Introduction to the Unified Modeling Language
Terry Quatrani, UML Evangelist
If you’re a complete UML beginner, then consider this as UML 101, a basic introduction to the notational elements of the UML. This article was first published on the Rational Developer Network after presentation at the RUC 2001.
Before joining Rational, in 1993, Iworked for another well-known technology company, only there I was using OMT (the methodology developed by Jim Rumbaugh and company). Then I became a Technical Representative at Rational, and went from using OMT and rectangles, to using the Booch methodology and clouds. Back then, Rational only had 300 employees, and the UML was just a glimmer in the eyes of those who would go on to be known as “theThree Amigos.” So I guess I date myself a bit by saying that I was doing OO development before UML came along, but that admission does give me a certain amount of credibility to talk to you about UML, don’t you think?
The Importance of Modeling
When my son was 13, my husband and I thought he should have some space of his own. So we called in Leon the handyman and sat around the kitchen table.“What do you want?” he asked. Simple…a few closets, some electrical outlets, a cable hookup. Leon went off and remodeled the basement, and life was good. That is until winter came along and poor Michael comes upstairs and says, “Mom, I’m cold.” You see, we hadn’t thought about putting heat in the basement. So we decided to put in a gas fireplace. However, we don’t have natural gas where I live, so wehad to get a propane tank. Unfortunately, the only place it would fit was over in one corner, with all the storage in the other corner, and everything else in a third corner. The result is that you can’t sit in my basement and see the TV and the fireplace at the same time. If we’d done some planning, we would have been able to design a room that was much more functional and comfortable. Now inthis instance we made some mistakes, but it wasn’t a serious disaster. Think about building a skyscraper, though. No one would dream of a major construction project without thorough blueprints. That’s blueprints plural, because it’s important to not only have one plan of the skyscraper – you need to have multiple plans. The electrician needs a view to show where the wiring goes. The plumber needsanother plan so he doesn’t put a sink in the elevator. And the carpenters need to know where to put this expensive crown molding in the CEO’s office. Different workers need different views of what they’re trying to build. And that’s what we’re doing with software. That different view is what we mean when we talk about the logical view, the use case view, the component view, and the deployment view –all the different views of the application under construction. So whose view should you model? Well, everybody involved in the project lifecycle is going to do some sort of modeling; they just might be doing different things. The business modeler will model different requirements than the application modeler will, but they are all creating a view that is important to their world of theapplication. And the language they use to do this is the Unified Modeling Language.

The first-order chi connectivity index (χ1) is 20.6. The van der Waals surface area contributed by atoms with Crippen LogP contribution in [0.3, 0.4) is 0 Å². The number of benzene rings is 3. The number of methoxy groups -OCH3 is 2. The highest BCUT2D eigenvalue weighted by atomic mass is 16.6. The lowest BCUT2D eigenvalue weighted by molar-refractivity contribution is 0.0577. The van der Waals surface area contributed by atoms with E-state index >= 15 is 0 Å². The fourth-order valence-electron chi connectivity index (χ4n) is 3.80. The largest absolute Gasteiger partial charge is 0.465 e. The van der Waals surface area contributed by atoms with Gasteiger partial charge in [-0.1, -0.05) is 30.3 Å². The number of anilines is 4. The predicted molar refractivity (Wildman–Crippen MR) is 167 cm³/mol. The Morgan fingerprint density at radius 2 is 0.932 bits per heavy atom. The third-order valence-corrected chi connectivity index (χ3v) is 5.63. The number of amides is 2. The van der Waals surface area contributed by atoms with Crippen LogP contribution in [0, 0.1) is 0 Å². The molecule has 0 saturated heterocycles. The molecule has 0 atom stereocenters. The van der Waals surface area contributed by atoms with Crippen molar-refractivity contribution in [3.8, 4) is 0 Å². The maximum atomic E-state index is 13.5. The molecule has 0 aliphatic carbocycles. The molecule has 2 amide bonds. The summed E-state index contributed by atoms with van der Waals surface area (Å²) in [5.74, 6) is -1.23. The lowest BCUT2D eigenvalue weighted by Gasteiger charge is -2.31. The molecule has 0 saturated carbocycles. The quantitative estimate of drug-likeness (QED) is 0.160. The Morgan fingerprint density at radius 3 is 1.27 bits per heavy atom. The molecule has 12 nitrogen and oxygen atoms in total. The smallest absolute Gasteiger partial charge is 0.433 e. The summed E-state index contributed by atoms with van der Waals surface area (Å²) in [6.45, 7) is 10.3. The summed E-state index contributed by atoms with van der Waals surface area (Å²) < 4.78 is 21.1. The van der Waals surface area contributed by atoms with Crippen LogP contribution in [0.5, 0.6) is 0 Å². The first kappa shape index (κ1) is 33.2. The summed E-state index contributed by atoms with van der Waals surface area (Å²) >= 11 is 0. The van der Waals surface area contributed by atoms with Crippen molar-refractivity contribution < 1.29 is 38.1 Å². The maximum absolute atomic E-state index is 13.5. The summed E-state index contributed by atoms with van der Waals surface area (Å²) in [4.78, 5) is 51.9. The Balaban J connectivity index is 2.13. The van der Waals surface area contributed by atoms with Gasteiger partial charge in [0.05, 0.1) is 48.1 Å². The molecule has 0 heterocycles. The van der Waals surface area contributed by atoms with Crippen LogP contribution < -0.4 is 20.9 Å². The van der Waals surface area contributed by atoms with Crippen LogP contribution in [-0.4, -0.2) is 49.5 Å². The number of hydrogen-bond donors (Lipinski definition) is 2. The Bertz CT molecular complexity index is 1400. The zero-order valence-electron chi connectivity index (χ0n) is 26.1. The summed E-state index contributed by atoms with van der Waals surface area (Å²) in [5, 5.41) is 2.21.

What is UML?
The easiest answer to that question is a quote: “The UML is the standard language for specifying, visualizing, constructing, and documenting all the artifacts of a software system.” The more complex answer requires a short history lesson, because the UML is really a synthesis of several notations by GradyBooch, Jim Rumbaugh, Ivar Jacobson and many others.
Figure 1: How it all began Back in the late 80s, when I started modeling, there were many different methodologies. And each methodology had its own notations. The problem was that if different people were using different notations, somewhere along the line somebody had to do a translation. A lot of times, one symbol meant one thing in one...